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Archive for February, 2007

I am now a full time real entrepreneur.  It is my primary source of income, and what I do for a living, but even before I was involved with real estate full time, I treated it as a business, not a hobby.  With the easy money no longer to be made, people are leaving the industry in droves.  From Realtors to speculators, the tendency has been to treat real estate as a hobby or a lottery ticket, a chance for big profits in a short time.  Speculators who have ignored the fundamentals of iinvesting, and banked on quick appreciation, are now sitting on vacant properties with negative cash flow, and becoming desperate by the day.  However, I believe there are opportunities in this market, and in any market.  They are just different opportunities from a few years ago.  To prosper in the long term, one must adapt like any other businessman in any industry.  You have to do different things in different markets, but the attitude you must take is to treat investing in real estate as a business you intend to grow over time, and position yourself to take advantage of new opportunities.  How do you treat real estate as a business?

What most people do not realize is that investing in real estate and directly owning real estate as an investment is vastly different than investing in stokcs, bonds, mutual funds, or any other sccurities.  The question is not wheter you want to invest in real estate, but rather do you want to run your own business?  Owning investment real estate is running your own business with unlimited profit potential, but also with all the pitfalls, and aggravation that comes with it like any other business venture.

A stock market investor is just that.  He invests his money, and hopes for a decent return on his investment.  However, he has little control how to achieve the desired returns.  He is trusting that to the management of the company, or the fund manager of the mutual fund.  The role of the coffee shop owner is different.  Buying the coffee shop is just the beginning for the coffee shop owner.  He has to actively work at his business to make a profit on his investment.  He is not merely a passive investor in his business, but an owner, and entrepreneur.  An entrepreneur has to wear many hats such as bookkeeper, accountant, laborer, customer service representative, and marketing manager just to name a few duties.  He is not merely an investor, or just a seller of coffee.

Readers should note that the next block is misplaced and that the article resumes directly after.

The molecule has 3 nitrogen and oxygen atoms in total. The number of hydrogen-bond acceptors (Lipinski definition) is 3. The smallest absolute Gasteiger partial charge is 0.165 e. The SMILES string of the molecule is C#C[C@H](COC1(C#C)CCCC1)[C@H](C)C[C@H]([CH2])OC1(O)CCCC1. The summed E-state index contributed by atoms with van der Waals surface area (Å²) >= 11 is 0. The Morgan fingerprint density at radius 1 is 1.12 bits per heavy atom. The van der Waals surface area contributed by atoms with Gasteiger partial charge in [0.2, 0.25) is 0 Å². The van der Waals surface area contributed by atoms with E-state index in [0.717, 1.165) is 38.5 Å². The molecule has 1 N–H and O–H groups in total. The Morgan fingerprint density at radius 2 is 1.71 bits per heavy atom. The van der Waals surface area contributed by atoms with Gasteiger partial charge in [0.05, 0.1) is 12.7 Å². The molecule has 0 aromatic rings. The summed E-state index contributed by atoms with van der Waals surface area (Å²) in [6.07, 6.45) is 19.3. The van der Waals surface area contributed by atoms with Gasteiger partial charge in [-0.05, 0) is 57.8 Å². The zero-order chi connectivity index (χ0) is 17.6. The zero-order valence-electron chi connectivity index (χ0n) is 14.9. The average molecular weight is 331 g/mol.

Similarly. the owner of real estate does not just own real estate. He is also an entrepreneur, and his duties include negotiator, painter, landscaper, financial analyst, and bookkeeper to name just a few titles.  Depending on the investing strategy the real estate entrepreneur chooses, he may have more or less  responsibilities.  He may even choose to hire others for certain duties, if he feels it is a more efficient use of his time.  However, he still has to be knowledgeable of every aspect of his business whether he hires someone to perform those duties or not, because ultimately it is his business and profit that is affected.

Liquidity/Commitment

An investor in the stock market has the advantage of having his investment funds very liquid.  Buying and selling the security is fairly easy, with a phone call or a few clicks of the mouse on the computer, and you can buy and sell your security.  Even on the same day.  In addition, the transaction costs are cheap, as low as $5 per trade at some discount brokerages.  The coffee shop owner, and real estate owner does not have the advantage of such liquidity of their investments. The coffee shop own cannot just quickly sell when times get tough.  His funds are tied up in inventory, which cannot be quickly liquidated, and he has lease or morgage payments to make, as well as employee salaries to be paid.  Likewise, the real estate owner/investor has high transaction costs to be paid to sell his property.  There are brokerage commissions(6-10%  average), title costs, appraisals, and other closing costs.  Also, it often takes time to list and sell a property, and if you have to sell in a buyer’s market, you may have to sell at a loss.  All of which makes the investment for the coffee shop owner, and real estate owner very illiquid.  This lack oq liquidity means that for the coffee shop owner, and real estate owner, a commitment to staying in business for the long run is required that the stock market investor does not need to have.  As noted, the stock market investor can sell anytime the returns do not meet his expectation, or just when he needs the money.  As that is not an option for the real estate owner, and coffee shop owner, they must anticipate the tough times, and find ways to work through the problems.

Cash Flow